Unlike amusement parks, which date back to the early 20th century, water parks are a relatively recent phenomenon. One of the first (some claim it was the first) was Wet 'n Wild, which opened in 1977 and was one of the biggest, most successful, and best parks. Yes, I am referring to the park in the past tense. It closed in late 2017.
Universal Orlando owned the park in its later years. It closed Wet 'n Wild partly because it opened a brand new water park, Volcano Bay, located on property, near Universal Studios Florida and Islands of Adventure. Also, the theme park resort reportedly has plans to expand, and may want to use the Wet 'n Wild site for additional hotels, another dining, shopping, and entertainment complex like CityWalk, or other uses.
If you are looking for water parks in Central Florida that are open, here are some resources:
The First Water Park?
As for the world's first water park claim, Disney World opened River Country in 1976. (The resort has since closed the park.) The following year, Wet 'n Wild opened. Disney's version, which was themed as a rural swimming hole, was fairly small, quite tame, and lacked many of the attractions that are now commonly associated with water parks, such as a wave pool. Wet 'n Wild offered more, and more intense, rides and became the prototype for the modern-day park.
It was the brainchild of the late George Millay, a prolific visionary who also founded the SeaWorld parks and Magic Mountain. Millay expanded the concept and developed a chain of Wet 'n Wild parks, including the now-shuttered Wet 'n Wild Las Vegas.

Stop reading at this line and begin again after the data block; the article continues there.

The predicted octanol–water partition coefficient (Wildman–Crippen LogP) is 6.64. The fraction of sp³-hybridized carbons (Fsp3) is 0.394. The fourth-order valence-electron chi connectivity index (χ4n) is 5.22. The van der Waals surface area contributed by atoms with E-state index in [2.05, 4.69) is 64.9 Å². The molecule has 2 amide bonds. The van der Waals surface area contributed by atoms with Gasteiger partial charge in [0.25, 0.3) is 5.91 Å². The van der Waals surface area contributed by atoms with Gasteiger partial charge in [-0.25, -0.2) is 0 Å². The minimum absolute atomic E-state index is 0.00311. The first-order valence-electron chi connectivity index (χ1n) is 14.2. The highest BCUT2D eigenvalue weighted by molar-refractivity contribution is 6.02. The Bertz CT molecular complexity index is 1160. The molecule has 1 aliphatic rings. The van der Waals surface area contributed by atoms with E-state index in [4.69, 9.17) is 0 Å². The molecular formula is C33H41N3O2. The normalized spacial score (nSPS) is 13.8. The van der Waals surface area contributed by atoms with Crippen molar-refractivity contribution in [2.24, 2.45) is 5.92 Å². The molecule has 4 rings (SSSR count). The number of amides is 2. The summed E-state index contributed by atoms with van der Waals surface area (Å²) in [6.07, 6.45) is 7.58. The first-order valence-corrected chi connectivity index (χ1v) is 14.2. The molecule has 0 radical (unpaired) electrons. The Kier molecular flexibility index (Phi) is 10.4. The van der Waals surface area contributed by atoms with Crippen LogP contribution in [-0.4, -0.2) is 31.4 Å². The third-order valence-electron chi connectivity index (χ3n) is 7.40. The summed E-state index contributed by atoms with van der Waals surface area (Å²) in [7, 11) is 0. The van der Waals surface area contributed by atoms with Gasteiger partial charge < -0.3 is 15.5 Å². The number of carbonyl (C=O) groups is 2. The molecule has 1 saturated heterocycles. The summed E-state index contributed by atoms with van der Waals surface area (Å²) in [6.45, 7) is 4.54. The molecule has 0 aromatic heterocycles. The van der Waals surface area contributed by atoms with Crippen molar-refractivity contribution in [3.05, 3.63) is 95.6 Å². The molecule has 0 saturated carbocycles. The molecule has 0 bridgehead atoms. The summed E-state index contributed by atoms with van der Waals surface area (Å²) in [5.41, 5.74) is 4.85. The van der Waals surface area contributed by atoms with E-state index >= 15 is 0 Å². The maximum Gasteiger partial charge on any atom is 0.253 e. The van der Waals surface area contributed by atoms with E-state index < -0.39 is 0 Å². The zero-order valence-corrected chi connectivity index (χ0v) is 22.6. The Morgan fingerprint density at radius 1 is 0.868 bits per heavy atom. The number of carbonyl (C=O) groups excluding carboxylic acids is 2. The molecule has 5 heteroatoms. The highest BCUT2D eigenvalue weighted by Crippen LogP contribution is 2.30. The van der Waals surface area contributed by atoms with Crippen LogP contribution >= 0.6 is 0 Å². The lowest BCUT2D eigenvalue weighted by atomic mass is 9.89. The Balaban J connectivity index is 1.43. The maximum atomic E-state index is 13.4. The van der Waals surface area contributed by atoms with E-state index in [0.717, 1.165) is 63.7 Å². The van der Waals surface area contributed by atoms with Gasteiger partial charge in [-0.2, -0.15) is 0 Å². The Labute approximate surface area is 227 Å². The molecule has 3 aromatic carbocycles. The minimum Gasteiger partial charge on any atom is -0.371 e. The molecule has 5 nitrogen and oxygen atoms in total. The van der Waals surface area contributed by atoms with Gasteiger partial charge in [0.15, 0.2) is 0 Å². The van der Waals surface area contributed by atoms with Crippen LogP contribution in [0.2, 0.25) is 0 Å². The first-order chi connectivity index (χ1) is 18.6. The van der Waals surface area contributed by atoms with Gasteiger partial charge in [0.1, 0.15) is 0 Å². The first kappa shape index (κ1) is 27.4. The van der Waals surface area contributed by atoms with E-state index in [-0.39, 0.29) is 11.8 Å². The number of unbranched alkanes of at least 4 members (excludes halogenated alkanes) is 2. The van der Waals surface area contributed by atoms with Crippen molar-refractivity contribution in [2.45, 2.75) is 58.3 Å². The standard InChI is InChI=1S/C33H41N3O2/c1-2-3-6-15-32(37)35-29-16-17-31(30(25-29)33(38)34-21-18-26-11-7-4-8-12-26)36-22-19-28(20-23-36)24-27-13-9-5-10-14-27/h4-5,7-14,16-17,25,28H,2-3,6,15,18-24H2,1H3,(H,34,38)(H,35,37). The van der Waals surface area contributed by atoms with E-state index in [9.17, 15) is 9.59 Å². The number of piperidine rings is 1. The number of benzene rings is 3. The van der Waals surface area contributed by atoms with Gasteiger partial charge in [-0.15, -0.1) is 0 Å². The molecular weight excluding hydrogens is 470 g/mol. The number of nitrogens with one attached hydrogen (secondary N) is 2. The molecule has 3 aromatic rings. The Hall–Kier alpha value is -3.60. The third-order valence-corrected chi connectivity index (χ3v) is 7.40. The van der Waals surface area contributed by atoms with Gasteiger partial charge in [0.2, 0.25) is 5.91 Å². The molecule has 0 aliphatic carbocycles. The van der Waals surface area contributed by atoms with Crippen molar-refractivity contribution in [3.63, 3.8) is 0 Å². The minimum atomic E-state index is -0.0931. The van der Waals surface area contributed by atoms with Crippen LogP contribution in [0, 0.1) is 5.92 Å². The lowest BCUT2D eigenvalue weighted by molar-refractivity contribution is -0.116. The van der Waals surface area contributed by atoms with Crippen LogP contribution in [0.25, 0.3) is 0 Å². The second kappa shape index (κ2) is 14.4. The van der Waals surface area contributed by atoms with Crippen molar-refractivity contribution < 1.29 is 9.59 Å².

Yup, It Was Wild
While not as elaborately themed or lushly landscaped as its nearby competitors at Walt Disney World or SeaWorld Orlando, Wet 'n Wild did offer an impressive collection of water slides and other rides. The park was true to its name and placed more of an emphasis on wild thrills than its Florida water park rivals.
The most intense ride was The Bomb Bay. Other water parks have since copied the concept, but Wet 'n Wild was among the first to place riders in a capsule with a trap door that released them into a water slide. The anticipation helped spike their adrenaline to frenetic levels, and once The Bomb Bay opened, the 76-foot, nearly 90-degree freefall made for one explosive ride. A second speed slide, Der Stuka, was more conventional, but at 60 feet tall and with an almost-vertical drop, it too ranked high on the thrill scale.
There were two bowl rides at the park, which both sent passengers swirling around before flushing them out the bottom. Single riders entered the open bowl of The Storm without a raft or tube and, after navigating a few revolutions, got unceremoniously dumped three feet down into a splash pool. Disco H2O, however, propelled four-person cloverleaf tubes into a closed bowl that incorporated disco-era music and lights. Other noteworthy thrill rides included Brain Wash, an enclosed funnel ride decked out in trippy colors, and The Black Hole, a long two-person raft ride in a dark, enclosed tube that delivered bursts of sound and color.
Along with the usual gaggle of water park staples, including a lazy river, a wave pool, and a family raft ride (you gotta love the name: Bubba Tub), the park offered some unique ride opportunities in The Wake Zone. The extra-fee rides, which were located in a lake at the back of the park, included wake skating and knee skiing, both of which involved being pulled by a cable towline while plucky guests balanced on a wakeboard and a kneeboard, respectively. The balance-impaired opted for The Wild One, a ride in which passengers in tubes were tethered to a boat that whipped them across the lake at high speeds.
Younger splashers headed for the less wild slides and features at Blastaway Beach, a huge interactive water play center. The park also offered sand volleyball.